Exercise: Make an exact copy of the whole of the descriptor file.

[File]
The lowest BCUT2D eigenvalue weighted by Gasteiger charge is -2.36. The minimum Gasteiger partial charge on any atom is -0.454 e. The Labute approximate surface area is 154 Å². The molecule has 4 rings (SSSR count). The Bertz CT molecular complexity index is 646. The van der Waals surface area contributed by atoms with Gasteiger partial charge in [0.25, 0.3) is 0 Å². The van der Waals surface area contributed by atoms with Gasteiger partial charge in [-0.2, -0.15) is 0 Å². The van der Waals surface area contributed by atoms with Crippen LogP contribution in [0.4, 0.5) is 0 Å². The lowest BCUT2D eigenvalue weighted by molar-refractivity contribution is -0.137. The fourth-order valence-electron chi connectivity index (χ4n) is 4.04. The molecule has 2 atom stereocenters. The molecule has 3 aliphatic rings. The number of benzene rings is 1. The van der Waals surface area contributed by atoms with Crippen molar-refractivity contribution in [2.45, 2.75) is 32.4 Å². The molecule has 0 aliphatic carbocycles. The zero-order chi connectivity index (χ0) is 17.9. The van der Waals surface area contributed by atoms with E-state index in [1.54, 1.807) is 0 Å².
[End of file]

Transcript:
The lowest BCUT2D eigenvalue weighted by Gasteiger charge is -2.36. The minimum Gasteiger partial charge on any atom is -0.454 e. The Labute approximate surface area is 154 Å². The molecule has 4 rings (SSSR count). The Bertz CT molecular complexity index is 646. The van der Waals surface area contributed by atoms with Gasteiger partial charge in [0.25, 0.3) is 0 Å². The van der Waals surface area contributed by atoms with Gasteiger partial charge in [-0.2, -0.15) is 0 Å². The van der Waals surface area contributed by atoms with Crippen LogP contribution in [0.4, 0.5) is 0 Å². The lowest BCUT2D eigenvalue weighted by molar-refractivity contribution is -0.137. The fourth-order valence-electron chi connectivity index (χ4n) is 4.04. The molecule has 2 atom stereocenters. The molecule has 3 aliphatic rings. The number of benzene rings is 1. The van der Waals surface area contributed by atoms with Crippen molar-refractivity contribution in [2.45, 2.75) is 32.4 Å². The molecule has 0 aliphatic carbocycles. The zero-order chi connectivity index (χ0) is 17.9. The van der Waals surface area contributed by atoms with E-state index in [1.54, 1.807) is 0 Å².